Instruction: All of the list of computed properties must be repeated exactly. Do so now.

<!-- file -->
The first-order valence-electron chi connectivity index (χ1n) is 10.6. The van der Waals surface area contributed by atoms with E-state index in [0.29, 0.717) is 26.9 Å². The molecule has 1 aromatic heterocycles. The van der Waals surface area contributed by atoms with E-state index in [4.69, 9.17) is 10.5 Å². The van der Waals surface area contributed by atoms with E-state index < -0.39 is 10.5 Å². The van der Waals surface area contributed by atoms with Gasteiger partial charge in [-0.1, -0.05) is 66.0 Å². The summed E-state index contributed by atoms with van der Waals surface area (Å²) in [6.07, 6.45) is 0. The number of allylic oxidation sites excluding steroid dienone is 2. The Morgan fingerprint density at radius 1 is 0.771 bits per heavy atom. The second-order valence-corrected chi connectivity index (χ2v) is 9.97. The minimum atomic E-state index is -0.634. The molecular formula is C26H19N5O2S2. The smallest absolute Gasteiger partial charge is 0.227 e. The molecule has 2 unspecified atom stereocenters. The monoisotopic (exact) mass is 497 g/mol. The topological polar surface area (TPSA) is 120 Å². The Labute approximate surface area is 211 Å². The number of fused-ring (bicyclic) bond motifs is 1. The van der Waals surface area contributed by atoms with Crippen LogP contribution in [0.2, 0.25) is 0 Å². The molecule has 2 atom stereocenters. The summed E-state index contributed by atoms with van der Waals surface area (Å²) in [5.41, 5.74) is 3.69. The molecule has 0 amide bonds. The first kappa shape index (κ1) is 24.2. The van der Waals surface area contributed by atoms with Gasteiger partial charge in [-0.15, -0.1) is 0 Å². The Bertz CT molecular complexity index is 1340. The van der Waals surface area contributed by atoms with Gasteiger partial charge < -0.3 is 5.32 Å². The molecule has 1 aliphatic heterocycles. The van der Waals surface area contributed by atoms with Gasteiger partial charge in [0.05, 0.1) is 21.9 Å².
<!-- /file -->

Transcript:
The first-order valence-electron chi connectivity index (χ1n) is 10.6. The van der Waals surface area contributed by atoms with E-state index in [0.29, 0.717) is 26.9 Å². The molecule has 1 aromatic heterocycles. The van der Waals surface area contributed by atoms with E-state index in [4.69, 9.17) is 10.5 Å². The van der Waals surface area contributed by atoms with E-state index < -0.39 is 10.5 Å². The van der Waals surface area contributed by atoms with Gasteiger partial charge in [-0.1, -0.05) is 66.0 Å². The summed E-state index contributed by atoms with van der Waals surface area (Å²) in [6.07, 6.45) is 0. The number of allylic oxidation sites excluding steroid dienone is 2. The Morgan fingerprint density at radius 1 is 0.771 bits per heavy atom. The second-order valence-corrected chi connectivity index (χ2v) is 9.97. The minimum atomic E-state index is -0.634. The molecular formula is C26H19N5O2S2. The smallest absolute Gasteiger partial charge is 0.227 e. The molecule has 2 unspecified atom stereocenters. The monoisotopic (exact) mass is 497 g/mol. The topological polar surface area (TPSA) is 120 Å². The Labute approximate surface area is 211 Å². The number of fused-ring (bicyclic) bond motifs is 1. The van der Waals surface area contributed by atoms with Crippen LogP contribution in [0.2, 0.25) is 0 Å². The molecule has 2 atom stereocenters. The summed E-state index contributed by atoms with van der Waals surface area (Å²) in [5.41, 5.74) is 3.69. The molecule has 0 amide bonds. The first kappa shape index (κ1) is 24.2. The van der Waals surface area contributed by atoms with Gasteiger partial charge in [-0.15, -0.1) is 0 Å². The Bertz CT molecular complexity index is 1340. The van der Waals surface area contributed by atoms with Gasteiger partial charge < -0.3 is 5.32 Å². The molecule has 1 aliphatic heterocycles. The van der Waals surface area contributed by atoms with Gasteiger partial charge in [0.05, 0.1) is 21.9 Å².